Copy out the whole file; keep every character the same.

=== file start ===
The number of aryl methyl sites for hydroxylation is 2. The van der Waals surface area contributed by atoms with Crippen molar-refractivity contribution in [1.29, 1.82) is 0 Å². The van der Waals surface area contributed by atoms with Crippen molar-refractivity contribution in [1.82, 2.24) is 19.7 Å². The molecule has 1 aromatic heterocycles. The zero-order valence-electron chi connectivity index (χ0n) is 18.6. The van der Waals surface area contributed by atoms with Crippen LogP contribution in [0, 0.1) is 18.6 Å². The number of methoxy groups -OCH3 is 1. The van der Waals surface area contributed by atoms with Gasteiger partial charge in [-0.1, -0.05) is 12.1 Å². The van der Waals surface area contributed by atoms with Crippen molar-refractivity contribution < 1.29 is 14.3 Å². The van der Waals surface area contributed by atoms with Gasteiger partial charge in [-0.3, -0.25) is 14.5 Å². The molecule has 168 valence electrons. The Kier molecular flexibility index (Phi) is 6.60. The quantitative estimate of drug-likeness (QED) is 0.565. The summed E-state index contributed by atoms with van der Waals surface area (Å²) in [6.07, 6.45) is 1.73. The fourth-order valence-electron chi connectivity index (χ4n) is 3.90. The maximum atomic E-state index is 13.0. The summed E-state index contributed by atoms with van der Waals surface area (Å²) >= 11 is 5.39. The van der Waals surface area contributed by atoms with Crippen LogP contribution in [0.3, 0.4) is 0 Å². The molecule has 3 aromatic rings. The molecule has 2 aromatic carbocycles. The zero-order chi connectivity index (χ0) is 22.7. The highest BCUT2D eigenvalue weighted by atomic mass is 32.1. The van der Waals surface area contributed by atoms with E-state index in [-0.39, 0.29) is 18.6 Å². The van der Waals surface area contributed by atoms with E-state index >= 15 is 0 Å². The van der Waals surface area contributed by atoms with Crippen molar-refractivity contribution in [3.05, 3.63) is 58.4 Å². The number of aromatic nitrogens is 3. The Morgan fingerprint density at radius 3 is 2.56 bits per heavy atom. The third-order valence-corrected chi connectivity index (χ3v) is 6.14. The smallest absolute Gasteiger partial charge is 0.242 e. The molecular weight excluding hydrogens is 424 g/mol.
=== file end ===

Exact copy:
The number of aryl methyl sites for hydroxylation is 2. The van der Waals surface area contributed by atoms with Crippen molar-refractivity contribution in [1.29, 1.82) is 0 Å². The van der Waals surface area contributed by atoms with Crippen molar-refractivity contribution in [1.82, 2.24) is 19.7 Å². The molecule has 1 aromatic heterocycles. The zero-order valence-electron chi connectivity index (χ0n) is 18.6. The van der Waals surface area contributed by atoms with Crippen LogP contribution in [0, 0.1) is 18.6 Å². The number of methoxy groups -OCH3 is 1. The van der Waals surface area contributed by atoms with Gasteiger partial charge in [-0.1, -0.05) is 12.1 Å². The van der Waals surface area contributed by atoms with Crippen molar-refractivity contribution < 1.29 is 14.3 Å². The van der Waals surface area contributed by atoms with Gasteiger partial charge in [-0.3, -0.25) is 14.5 Å². The molecule has 168 valence electrons. The Kier molecular flexibility index (Phi) is 6.60. The quantitative estimate of drug-likeness (QED) is 0.565. The summed E-state index contributed by atoms with van der Waals surface area (Å²) in [6.07, 6.45) is 1.73. The fourth-order valence-electron chi connectivity index (χ4n) is 3.90. The maximum atomic E-state index is 13.0. The summed E-state index contributed by atoms with van der Waals surface area (Å²) >= 11 is 5.39. The van der Waals surface area contributed by atoms with Crippen LogP contribution in [0.3, 0.4) is 0 Å². The molecule has 3 aromatic rings. The molecule has 2 aromatic carbocycles. The zero-order chi connectivity index (χ0) is 22.7. The highest BCUT2D eigenvalue weighted by atomic mass is 32.1. The van der Waals surface area contributed by atoms with E-state index in [-0.39, 0.29) is 18.6 Å². The van der Waals surface area contributed by atoms with E-state index >= 15 is 0 Å². The van der Waals surface area contributed by atoms with Crippen molar-refractivity contribution in [3.05, 3.63) is 58.4 Å². The number of aromatic nitrogens is 3. The Morgan fingerprint density at radius 3 is 2.56 bits per heavy atom. The third-order valence-corrected chi connectivity index (χ3v) is 6.14. The smallest absolute Gasteiger partial charge is 0.242 e. The molecular weight excluding hydrogens is 424 g/mol.